#7
Captaincranky

I think we cross-posted, I didn't see yours.

The OP's Taylor would be inside your time limit, at about 2006.

You know perfectly well that I know that the neck shim is fix for a bad neck angle, and that the fine tuning is done from neck relief followed by saddle height adjustment. - So find someone else to whinge at. Your fix (as you know!!) is to file an offset on the saddle. I do this by clamping it in the vise, and using the jaws as a file stop.
#8
Quote by Tony Done
Captaincranky

I think we cross-posted, I didn't see yours.

The OP's Taylor would be inside your time limit, at about 2006.

You know perfectly well that I know that the neck shim is fix for a bad neck angle, and that the fine tuning is done from neck relief followed by saddle height adjustment. - So find someone else to whinge at. Your fix (as you know!!) is to file an offset on the saddle. I do this by clamping it in the vise, and using the jaws as a file stop.
Although I mentioned you in the prelude to that post, I was, in large part, being quite general as to its intended recipients..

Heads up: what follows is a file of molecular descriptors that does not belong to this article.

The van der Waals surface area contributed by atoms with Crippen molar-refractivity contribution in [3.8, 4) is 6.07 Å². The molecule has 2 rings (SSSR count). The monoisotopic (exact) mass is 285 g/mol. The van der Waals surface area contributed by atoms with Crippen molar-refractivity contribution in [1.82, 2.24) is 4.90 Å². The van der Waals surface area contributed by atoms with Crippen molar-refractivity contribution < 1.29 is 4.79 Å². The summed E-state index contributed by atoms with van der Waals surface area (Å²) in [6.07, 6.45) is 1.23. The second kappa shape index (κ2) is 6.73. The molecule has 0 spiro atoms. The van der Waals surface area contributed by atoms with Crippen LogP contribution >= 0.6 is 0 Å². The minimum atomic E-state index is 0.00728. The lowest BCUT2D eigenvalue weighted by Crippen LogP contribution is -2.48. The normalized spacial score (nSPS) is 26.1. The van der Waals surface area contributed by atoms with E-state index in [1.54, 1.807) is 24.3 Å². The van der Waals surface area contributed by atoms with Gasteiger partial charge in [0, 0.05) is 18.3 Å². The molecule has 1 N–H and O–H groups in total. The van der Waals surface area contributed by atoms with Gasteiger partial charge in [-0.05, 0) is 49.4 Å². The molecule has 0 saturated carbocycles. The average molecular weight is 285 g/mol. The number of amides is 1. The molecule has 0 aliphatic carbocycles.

I think the "shred necks on acoustics" thread, has had somewhat of an effect on my judgement.
#9
Thanks for all the advice, everyone. I will definitely check the guide for setting up guitars, thank you Captaincranky - also for being understanding of my difficult situation. Many years ago when I was living in the US, I had an opportunity to take a luthier course, but I thought I wouldn't need it because I had always been able to get quality help at low prices. Man, do I wish I could go back in time. My work is a lot of volunteering/non-profit in education, social welfare, family counseling, that sort of thing, so I am on a very tight budget and can't afford to have someone else take care of my guitar with the prices over here. Let's see if I can teach myself at least the more basic things!